Accessories for Watercolor Painting
Learn about various accessories for watercolor painting that you can use to create compelling effects in your watercolor art! These watercolor supplies encompass a wide range of tools and concoctions, so the exact accessories you'll need depends on the watercolor techniques you employ. For example, I've painted an entire watercolor painting using just a single round brush and a few colors. On other occasions I've used almost every one of these accessories: Masking fluid, Lifting Preparation, Scraping and Color Lifting, Sizing Liquid, Varnish, Watercolor Palettes, and Sponges.
One of my most used accessories for watercolor painting is masking fluid. Also called frisket fluid, it is like a liquid latex that can be painted over areas of the painting that you want to protect from washes or other applications of paint. For example, you might want parts of the white paper to show through as highlights. Once you apply the masking fluid with a brush, it will dry quickly to form a waterproof coating that will repel waterolor paint. When you're ready, it can be peeled off or removed with an eraser or kneaded rubber. Masking fluid comes in a range of colors which can help you see the areas that have been masked.
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In the example above I wanted to make sure that the paint for the sky didn't get on the building. When I was done painting the sky, I simply peeled off the dried masking fluid and voila, the building underneath was still completed unpainted, yet the paint for the sky went right up to the edge of the building. So handy!
Most masking fluid is removable, but you can also buy permanent masking medium that you apply to the support or mix into the paint so that it will repel any paint applied over it.
Another option is to use wax resist sticks to mask areas of your painting. These wax resist sticks allow you to draw lines and shapes on the support that will repel the application of paint.
Lifting preparation is like a primer you apply to the paper before painting that allows you to re-wet and remove dry washes. It's not one of the watercolor supplies that I use, but it can be handy if you know you're going be creating effects that require you to remove dried paint. Lifting preparation also makes it easier to correct mistakes or retroactively reveal highlights. I find it easier to map out my highlights in the beginning and paint them over with masking fluid.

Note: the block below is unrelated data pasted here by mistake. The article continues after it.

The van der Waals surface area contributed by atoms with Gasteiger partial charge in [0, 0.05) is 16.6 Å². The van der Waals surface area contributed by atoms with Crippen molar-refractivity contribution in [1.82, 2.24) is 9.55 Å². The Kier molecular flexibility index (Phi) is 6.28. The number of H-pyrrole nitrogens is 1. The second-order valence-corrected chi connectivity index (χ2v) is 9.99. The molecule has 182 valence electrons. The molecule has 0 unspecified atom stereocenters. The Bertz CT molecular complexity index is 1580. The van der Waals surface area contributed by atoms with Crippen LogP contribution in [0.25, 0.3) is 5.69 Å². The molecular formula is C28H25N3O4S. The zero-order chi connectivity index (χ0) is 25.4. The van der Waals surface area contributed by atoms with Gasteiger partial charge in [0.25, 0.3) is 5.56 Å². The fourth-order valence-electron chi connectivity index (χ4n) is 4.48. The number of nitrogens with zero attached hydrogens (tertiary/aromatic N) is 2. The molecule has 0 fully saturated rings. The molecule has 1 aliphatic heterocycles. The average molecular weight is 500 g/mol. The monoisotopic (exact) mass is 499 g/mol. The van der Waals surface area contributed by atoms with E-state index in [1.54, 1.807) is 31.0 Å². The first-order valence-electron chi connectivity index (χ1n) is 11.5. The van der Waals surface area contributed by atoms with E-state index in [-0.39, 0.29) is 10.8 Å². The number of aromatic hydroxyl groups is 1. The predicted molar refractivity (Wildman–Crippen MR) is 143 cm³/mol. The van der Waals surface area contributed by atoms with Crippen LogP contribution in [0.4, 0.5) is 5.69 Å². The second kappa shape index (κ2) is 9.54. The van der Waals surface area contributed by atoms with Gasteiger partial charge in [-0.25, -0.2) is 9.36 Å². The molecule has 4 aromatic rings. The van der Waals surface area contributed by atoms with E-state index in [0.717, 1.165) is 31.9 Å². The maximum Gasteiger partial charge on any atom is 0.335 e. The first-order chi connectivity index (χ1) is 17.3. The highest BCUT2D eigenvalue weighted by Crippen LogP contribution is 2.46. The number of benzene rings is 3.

Scraping and Color Lifting Tools
As mentioned above, you can create a whole range of textural effects by scraping off or lifting out dried paint from the support. In addition to the products listed below, you can also use sponges, sandpaper and anything else that you think might leave an interesting texture behind. (For example, some people use bubble wrap to create cool textural effects!)
"Sizing" is an art term for the act of applying something to the support or surface to make it more receptive to the paint. Watercolor papers are generally sized during production, but as you get more experienced you may find that some papers are too absorbent for certain techniques like wet washes. In these cases you can apply sizing liquid to the paper with a brush and after it has dried, the surface will be less absorbent.
Watercolor paintings are typically not varnished, but some artists might choose to do so. The traditional and recommended method to protect any watercolor painting is to frame it under glass. There are varnish products that are compatible with watercolor paints, but the downside is that the process is usually irreversable and it's possible that the varnish may aesthetically alter the watercolors in subtle ways.
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I've varnished watercolor paintings before without any problems, but I'd recommend you experiment first to make sure you're happy with the finish. I use Golden Archival Spray Varnish straight on the surface, but you can also apply an isolation coat first. Instructions on how to do this can be found on the Golden website.
Owning a good watercolor palette will make painting a lot easier, especially since you often need to work quickly with watercolors. If you bought a pan set you might have enough space for mixing, but with tubes you'll definitely need a dedicated palette.
Watercolor palettes are usually made from porcelain or plastic. Porcelain is easy to clean but heavy, so it's best suited to work in the studio. Plastic palettes are cheaper and lighter, but they're slightly absorbent which means that they might become stained over time. Go with plastic if you prefer to hold the palette while you paint or if you like to paint outdoors.
Palettes also come in a range of shapes and sizes. Often it comes down to personal preference, but you'll want something with large deep wells for holding paint and lots of space for mixing colors.
You can also save money by improvising a palette from old ceramic plates, yogurt tubs, tin cans, plastic drink bottles and even large sea shells!
Sponges are handy multi-purpose accessories for watercolor painting. They can be used to apply paint and create a range of textural effects. They can lift out paint or mop up runaway streaks. Sponges can also be used to wet paper in preparation for washes or to remove water when you're preparing paper to be stretched.
You can purchase natural or synthetic sponges. As you'd expect, natural sponges are more expensive, but they have a nicer texture and are capable of creating random textures with paint. I've used natural sponges but depending on what I need it for, I sometimes find that a good old household sponge does just as well.